The bolded statment no longer applies after Ashcroft left.
  3. RooK

    RooK Member

    May 13, 2004
    KY, USA
    I voted Libertarian for President and Republican for everything else. If they stuck to the Constitution and did what they said (good things) I'd even vote for a Democrat. Unfortunately 99% for Democrats are idiots and the Republicans are being overrun by neocons. Vote for the person, not the party.
  4. Justin

    Justin Moderator Staff Member

    Dec 29, 2002
    Republicans, RINOS Libertarians, & the Constitution party; a frothy mixture indeed...

    I have a really hard time retaining any interest in the Republicans when you have Rick Santorum saying things like:

    NPR Rick Santorum interview (Originally posted at Buzz Machine and found via Reason Online.)

    If the majority of conservatives have no use for a belief in personal autonomy then I have no use for them. This, of course, doesn't mean I wouldn't vote for a pro-liberty Republican, but they seem to be going the way of the Ankylosaurus.

    Incidentally, would anyone care to tell me the difference between a rugged individualist and a radical individualist?
  5. Rebar

    Rebar member

    Feb 20, 2003
    The current crop of third parties are jokes.

    The biggest, the libertarians, have after 30 years only elected a tiny handful of state reps. Even that pathetic performance towers over the constitution and other parties.

    No third party should be taken seriously, because they're not run by serious or competent people. A real party wouldn't run a no name nobody for president every four years, when they should be running state reps and senators, with the goal of gaining the majority in a state, then the govenorship, then maybe a presidential bid. Instead, they pick the nuttiest guy at the convention, run a doomed campaign, waste all that money and effort, then complain that no one takes them seriously. If a party can't get a majority in a state, then they shouldn't be included in a debate, they haven't earned the right.

    In fact, the libertarian party has been losing a lot of members, they are considering lowering the yearly dues to zero to keep membership from dropping through the floor. The party has two kinds of members now, the loony hard-core, and republicans who think they're making a statement. Foolish.

    What needs to be done, is to stop looking at the national republicans, and concentrate on the state republicans. Seek out and support conservative/libertarian state reps and senators, city councils, mayors. This is where the next generation of national republicans will come from, so make an effort to promote those that share your values.
  6. beerslurpy

    beerslurpy member

    Nov 8, 2004
    Spring Hill, Florida
    I think the major problem right now is that the polls are giving the republicans a poor showing on everything except the war on terror, so naturally all the republican radio talk show guys seem to do nothing but beat the terrorism drum.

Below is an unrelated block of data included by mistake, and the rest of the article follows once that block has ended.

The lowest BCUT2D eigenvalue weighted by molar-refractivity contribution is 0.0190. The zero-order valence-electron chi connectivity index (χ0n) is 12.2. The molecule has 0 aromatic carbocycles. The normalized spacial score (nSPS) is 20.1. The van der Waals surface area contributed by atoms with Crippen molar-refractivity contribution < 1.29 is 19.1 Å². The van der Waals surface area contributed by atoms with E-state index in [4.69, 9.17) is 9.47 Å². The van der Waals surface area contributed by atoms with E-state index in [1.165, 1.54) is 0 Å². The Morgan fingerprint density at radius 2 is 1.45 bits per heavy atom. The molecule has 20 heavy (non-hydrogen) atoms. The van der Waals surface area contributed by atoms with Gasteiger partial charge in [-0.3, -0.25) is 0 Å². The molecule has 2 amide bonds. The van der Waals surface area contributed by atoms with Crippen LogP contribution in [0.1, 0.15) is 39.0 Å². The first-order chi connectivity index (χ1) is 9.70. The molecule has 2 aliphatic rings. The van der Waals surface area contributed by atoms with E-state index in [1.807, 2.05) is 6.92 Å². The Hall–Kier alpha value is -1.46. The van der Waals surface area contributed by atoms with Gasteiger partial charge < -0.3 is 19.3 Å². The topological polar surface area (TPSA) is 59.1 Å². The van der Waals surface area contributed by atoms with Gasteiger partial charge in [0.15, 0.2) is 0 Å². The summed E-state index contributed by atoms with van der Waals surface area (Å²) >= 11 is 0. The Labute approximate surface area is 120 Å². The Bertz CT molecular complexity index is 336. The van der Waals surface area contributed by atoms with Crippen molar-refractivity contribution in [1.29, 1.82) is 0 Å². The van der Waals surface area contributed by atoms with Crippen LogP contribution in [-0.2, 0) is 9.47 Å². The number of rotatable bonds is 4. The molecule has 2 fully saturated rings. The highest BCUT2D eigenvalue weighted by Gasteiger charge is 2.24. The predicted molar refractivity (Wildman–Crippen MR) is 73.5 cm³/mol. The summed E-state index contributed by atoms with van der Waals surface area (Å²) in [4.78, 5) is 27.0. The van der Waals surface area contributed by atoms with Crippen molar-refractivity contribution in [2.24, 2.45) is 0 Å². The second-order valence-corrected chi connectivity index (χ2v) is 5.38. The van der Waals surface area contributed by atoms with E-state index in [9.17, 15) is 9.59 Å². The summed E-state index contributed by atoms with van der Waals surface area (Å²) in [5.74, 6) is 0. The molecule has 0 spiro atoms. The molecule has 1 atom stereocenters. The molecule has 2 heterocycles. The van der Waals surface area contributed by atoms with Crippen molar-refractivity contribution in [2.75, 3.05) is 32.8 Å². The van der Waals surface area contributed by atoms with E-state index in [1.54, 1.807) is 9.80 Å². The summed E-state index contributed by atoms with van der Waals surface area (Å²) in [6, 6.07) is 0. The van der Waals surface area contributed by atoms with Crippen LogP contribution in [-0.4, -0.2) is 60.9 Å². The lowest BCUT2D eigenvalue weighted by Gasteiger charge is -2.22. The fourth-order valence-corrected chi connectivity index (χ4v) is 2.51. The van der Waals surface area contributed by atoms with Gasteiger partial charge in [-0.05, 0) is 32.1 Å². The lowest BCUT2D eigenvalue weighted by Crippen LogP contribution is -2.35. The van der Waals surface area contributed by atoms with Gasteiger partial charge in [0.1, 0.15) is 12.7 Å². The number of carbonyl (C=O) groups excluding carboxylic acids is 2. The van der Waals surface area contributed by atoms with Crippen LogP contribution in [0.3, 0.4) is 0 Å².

Boom boom boom boom boom.

    The evangelicals are tepidly furious about Frist proposing the use of in-vitro fertilized eggs to make stem cells, over which there is much sound and fury, signifying nothing. Gotta keep the natives dancing.

    The gun rights crowd is mildly excited/annoyed at the new lawsuit protection/child safety lock law. Again, gotta keep the natives dancing so they dont get bored.

    Meanwhile, al-queda is continuing to rack up a new high score playing GTA: Baghdad Andreas- the new game featuring all the violence that healthy 18 year old boys love. Unless they are in the Marines.

    Boom boom boom boom boom.

    Everyone is looking for a new issue. Besides keeping the constituencies eager, there is not really much for congress to do right now except appear palatable to voters. No one wants to be the first to do something that mobilizes some new constituency against them. Shrink the size of government? Only if the government employees in question cant vote.

    The democrats are still beating their own drums, to the tune of "bodies from Iraq" and "Karl Rove is the devil." Again, the core constituencies are going through the motions of being excited, but even they are getting bored of the same old crap. Pretty much everyone is. Again, not a lot of risk takers on either side.

    I personally think that everyone is waiting for bin laden to attack us again already. It will provide for excitement and allow the government to respond by filling some feeding troughs and maybe even maneuvering for advantage in the coming elections. Oooh the possibilities. Isnt our country being wonderfully run?
  7. No_Brakes23

    No_Brakes23 Participating Member

    Mar 19, 2005
    Everett, WA Recently escaped from San Diego, PRK
    I am waitning for a DINO to come along.

    A pro-2a "progressive" who really is.

    But I am not holding my breath.

    How did Jesse Ventura get elected to state leadership? There has to be something worth analyzing there, whether ya like the guy or not. He got elected.
  8. Waitone

    Waitone Mentor

    Dec 25, 2002